To quote Mike Frisch of the Legal Profession blog..."I thought that I had seen just about everything in the area of attorney misconduct, but a hearing officer's report from Arizona proves me wrong..."
Here is the story of a lawyer in Arizona who is facing discipline for her conduct in handling a client's wife's estate. The client's wife committed suicide and the lawyer handled the probate matters. Within days of the death, the lawyer began telling her client that his deceased wife had 'come' to her (the lawyer), that the 'spirit' of the wife was 'inside' her and that she could communicate the wife's thoughts. Before long, the deceased wife made it known that she wanted the client to have sex with the lawyer. The lawyer continued to "channel" the wife's thoughts to the client for three years.
Based on these facts, an Arizona Supreme Court hearing officer filed a report on the lawyer's conduct recommending that she be suspended for six months.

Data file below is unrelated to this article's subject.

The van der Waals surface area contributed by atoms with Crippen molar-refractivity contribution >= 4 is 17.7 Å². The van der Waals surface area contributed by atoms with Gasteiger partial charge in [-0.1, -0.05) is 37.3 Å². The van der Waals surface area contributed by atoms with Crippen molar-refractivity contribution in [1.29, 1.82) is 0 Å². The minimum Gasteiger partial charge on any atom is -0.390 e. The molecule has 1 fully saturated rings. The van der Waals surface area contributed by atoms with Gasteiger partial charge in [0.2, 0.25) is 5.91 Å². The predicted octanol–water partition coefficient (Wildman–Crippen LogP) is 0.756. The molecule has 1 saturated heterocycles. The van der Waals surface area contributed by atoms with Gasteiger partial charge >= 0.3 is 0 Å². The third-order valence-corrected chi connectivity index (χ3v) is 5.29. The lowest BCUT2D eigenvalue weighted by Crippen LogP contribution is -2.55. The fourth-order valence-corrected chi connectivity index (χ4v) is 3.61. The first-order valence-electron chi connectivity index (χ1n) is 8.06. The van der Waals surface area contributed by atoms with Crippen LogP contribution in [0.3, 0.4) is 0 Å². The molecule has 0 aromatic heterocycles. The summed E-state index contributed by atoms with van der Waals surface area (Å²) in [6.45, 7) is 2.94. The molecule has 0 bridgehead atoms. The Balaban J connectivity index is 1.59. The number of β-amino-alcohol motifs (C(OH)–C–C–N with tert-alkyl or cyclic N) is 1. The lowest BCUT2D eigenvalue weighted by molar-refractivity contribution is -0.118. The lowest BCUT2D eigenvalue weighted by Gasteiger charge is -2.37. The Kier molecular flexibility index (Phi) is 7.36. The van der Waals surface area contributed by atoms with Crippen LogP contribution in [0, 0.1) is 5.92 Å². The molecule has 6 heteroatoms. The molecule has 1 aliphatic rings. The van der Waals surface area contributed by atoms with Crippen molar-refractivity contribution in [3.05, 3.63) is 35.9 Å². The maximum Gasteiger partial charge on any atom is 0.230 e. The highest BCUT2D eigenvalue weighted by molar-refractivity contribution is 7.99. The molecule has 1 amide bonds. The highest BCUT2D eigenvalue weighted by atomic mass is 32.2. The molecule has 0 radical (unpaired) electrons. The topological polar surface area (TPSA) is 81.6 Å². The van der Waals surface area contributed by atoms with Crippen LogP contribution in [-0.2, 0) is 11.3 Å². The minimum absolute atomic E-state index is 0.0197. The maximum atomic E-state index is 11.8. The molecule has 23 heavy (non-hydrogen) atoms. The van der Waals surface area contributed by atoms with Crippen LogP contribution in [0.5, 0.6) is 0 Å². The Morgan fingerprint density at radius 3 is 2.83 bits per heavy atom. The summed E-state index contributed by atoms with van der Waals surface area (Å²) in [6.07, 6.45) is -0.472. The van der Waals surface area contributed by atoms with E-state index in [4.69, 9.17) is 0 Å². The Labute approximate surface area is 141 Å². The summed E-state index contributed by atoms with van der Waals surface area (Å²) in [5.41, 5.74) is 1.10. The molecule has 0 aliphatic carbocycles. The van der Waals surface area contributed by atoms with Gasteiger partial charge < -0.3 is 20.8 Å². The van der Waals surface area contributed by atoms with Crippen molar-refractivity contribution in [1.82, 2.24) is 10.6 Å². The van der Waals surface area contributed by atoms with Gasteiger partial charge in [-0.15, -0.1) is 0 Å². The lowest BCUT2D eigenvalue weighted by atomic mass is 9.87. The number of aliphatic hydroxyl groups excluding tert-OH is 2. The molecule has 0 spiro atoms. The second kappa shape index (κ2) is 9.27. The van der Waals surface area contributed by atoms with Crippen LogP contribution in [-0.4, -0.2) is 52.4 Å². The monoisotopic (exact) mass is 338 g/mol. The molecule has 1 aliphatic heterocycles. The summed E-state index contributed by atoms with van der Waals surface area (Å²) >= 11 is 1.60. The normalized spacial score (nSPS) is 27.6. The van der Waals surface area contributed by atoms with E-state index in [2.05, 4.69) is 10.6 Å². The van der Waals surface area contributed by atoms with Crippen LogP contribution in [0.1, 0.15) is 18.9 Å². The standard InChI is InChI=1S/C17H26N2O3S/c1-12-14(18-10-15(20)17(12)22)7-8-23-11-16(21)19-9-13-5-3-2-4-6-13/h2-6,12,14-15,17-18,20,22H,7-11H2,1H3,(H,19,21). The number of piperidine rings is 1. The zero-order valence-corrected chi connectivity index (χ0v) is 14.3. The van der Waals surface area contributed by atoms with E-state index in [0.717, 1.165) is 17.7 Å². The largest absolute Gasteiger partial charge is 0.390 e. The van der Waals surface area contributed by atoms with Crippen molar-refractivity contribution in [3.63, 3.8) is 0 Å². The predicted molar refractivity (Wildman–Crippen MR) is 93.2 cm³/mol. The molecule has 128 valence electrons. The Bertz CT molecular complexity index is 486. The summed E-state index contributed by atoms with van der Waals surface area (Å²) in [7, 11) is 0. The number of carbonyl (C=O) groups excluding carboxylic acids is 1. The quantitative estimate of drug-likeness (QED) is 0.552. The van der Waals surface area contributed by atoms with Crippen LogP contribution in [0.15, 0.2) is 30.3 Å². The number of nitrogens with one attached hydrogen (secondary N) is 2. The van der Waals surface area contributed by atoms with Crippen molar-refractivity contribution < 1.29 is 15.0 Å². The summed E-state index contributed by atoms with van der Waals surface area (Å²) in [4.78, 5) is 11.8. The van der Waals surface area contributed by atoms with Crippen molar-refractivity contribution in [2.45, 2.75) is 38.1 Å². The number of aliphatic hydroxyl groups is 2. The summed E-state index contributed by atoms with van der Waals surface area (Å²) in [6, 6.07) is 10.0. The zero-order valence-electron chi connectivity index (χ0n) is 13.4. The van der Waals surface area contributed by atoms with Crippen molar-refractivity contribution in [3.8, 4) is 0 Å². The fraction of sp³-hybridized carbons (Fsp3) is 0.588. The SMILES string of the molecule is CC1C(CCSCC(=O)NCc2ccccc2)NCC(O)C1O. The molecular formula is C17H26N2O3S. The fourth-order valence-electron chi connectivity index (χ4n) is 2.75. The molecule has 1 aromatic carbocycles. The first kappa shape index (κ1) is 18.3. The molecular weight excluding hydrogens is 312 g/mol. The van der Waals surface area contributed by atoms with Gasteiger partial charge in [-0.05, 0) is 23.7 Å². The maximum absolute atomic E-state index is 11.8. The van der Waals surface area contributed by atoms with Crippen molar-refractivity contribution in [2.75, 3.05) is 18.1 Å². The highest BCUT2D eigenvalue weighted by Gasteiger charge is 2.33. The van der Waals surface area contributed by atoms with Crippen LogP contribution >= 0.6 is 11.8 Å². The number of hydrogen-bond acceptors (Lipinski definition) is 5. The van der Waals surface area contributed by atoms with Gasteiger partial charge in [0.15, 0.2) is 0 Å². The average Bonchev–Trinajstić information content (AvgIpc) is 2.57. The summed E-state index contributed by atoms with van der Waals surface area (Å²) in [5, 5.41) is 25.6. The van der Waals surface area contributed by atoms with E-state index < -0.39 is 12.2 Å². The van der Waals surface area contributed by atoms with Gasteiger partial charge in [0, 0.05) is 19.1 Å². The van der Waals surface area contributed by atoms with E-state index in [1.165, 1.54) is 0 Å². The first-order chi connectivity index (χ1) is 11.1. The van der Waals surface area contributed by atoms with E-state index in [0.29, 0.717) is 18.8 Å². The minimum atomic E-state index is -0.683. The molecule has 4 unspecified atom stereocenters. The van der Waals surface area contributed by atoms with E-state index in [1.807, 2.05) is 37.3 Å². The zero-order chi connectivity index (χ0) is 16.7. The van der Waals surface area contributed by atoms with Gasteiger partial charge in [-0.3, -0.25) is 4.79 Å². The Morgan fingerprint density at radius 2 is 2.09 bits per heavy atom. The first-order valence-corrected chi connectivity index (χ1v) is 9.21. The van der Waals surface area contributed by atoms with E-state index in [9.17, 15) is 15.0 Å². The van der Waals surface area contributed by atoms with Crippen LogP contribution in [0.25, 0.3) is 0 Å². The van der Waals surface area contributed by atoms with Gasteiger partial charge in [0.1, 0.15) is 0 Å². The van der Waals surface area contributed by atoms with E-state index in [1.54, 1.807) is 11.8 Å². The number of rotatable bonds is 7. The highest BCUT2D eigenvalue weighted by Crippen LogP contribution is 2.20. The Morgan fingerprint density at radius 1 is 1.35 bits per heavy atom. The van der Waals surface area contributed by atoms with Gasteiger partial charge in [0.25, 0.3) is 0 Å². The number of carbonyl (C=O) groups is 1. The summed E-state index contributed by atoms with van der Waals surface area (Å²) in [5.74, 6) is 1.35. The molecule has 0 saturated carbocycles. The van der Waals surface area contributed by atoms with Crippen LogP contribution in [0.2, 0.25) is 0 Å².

Interestingly, though, the report is very careful not to take a position as to an important fact in the case: whether the lawyer was actually possessed by the spirit of the deceased wife. In fact, the report hints at the possibility that it might be true that she was possessed and asserts that the client, the lawyer and other witnesses genuinely believed the lawyer was channeling the deceased wife's thoughts.
This raises an interesting question. If you believe that the lawyer was, in fact, possessed by a spirit, then she was not lying or scheming; she was not in control of her actions. And if that is the case, can you really justify imposing discipline?
Well, you can, but only as to the fact that the attorney tried to deny that she ever claimed to speak for the dead wife. So, she could be disciplined for lying to the disciplinary authorities, but I don't think that is the worst part of her conduct. The clear implication here is that she schemed the whole thing to take advantage of the client. Also, there's the issue of the sexual relationship with the client while representing him. If the court is going to impose discipline for those, I think the court is going to have to make a factual determination as to whether the lawyer was, in fact, possessed or whether she was pretending intentionally or simply delusional.
The hearing officer's report is available here.
UPDATES (October 2010): Here and here
UPDATE (March 2011): here.